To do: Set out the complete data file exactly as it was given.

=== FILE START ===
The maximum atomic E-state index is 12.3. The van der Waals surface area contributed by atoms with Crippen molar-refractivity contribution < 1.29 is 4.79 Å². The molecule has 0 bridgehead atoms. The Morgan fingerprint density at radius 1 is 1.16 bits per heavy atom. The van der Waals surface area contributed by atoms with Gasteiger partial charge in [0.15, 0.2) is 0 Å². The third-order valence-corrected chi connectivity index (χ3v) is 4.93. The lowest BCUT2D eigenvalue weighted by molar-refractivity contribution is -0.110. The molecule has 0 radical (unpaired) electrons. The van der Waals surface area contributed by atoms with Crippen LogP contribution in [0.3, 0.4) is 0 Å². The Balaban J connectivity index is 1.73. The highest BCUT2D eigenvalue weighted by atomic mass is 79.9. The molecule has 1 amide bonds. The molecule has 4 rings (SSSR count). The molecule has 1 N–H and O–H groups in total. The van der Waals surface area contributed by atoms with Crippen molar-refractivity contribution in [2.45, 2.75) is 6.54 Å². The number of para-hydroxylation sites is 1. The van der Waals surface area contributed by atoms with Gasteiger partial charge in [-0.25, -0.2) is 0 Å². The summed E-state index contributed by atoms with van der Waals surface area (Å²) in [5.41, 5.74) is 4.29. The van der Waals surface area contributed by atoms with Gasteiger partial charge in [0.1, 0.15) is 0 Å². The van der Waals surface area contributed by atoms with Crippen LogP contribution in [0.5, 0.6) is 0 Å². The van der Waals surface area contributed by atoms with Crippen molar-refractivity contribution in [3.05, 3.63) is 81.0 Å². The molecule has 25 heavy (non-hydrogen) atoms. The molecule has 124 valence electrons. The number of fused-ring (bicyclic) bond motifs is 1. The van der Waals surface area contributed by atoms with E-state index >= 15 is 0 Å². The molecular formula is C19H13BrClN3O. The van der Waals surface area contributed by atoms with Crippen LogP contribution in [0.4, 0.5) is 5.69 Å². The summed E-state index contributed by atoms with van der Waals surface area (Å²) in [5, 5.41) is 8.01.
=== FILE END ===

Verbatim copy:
The maximum atomic E-state index is 12.3. The van der Waals surface area contributed by atoms with Crippen molar-refractivity contribution < 1.29 is 4.79 Å². The molecule has 0 bridgehead atoms. The Morgan fingerprint density at radius 1 is 1.16 bits per heavy atom. The van der Waals surface area contributed by atoms with Gasteiger partial charge in [0.15, 0.2) is 0 Å². The third-order valence-corrected chi connectivity index (χ3v) is 4.93. The lowest BCUT2D eigenvalue weighted by molar-refractivity contribution is -0.110. The molecule has 0 radical (unpaired) electrons. The van der Waals surface area contributed by atoms with Crippen LogP contribution in [0.3, 0.4) is 0 Å². The Balaban J connectivity index is 1.73. The highest BCUT2D eigenvalue weighted by atomic mass is 79.9. The molecule has 1 amide bonds. The molecule has 4 rings (SSSR count). The molecule has 1 N–H and O–H groups in total. The van der Waals surface area contributed by atoms with Crippen molar-refractivity contribution in [2.45, 2.75) is 6.54 Å². The number of para-hydroxylation sites is 1. The van der Waals surface area contributed by atoms with Gasteiger partial charge in [-0.25, -0.2) is 0 Å². The summed E-state index contributed by atoms with van der Waals surface area (Å²) in [5.41, 5.74) is 4.29. The van der Waals surface area contributed by atoms with Gasteiger partial charge in [0.1, 0.15) is 0 Å². The van der Waals surface area contributed by atoms with Crippen LogP contribution in [0.5, 0.6) is 0 Å². The van der Waals surface area contributed by atoms with Crippen molar-refractivity contribution in [3.05, 3.63) is 81.0 Å². The molecule has 25 heavy (non-hydrogen) atoms. The molecule has 124 valence electrons. The number of fused-ring (bicyclic) bond motifs is 1. The van der Waals surface area contributed by atoms with E-state index >= 15 is 0 Å². The molecular formula is C19H13BrClN3O. The van der Waals surface area contributed by atoms with Crippen LogP contribution in [0.4, 0.5) is 5.69 Å². The summed E-state index contributed by atoms with van der Waals surface area (Å²) in [5, 5.41) is 8.01.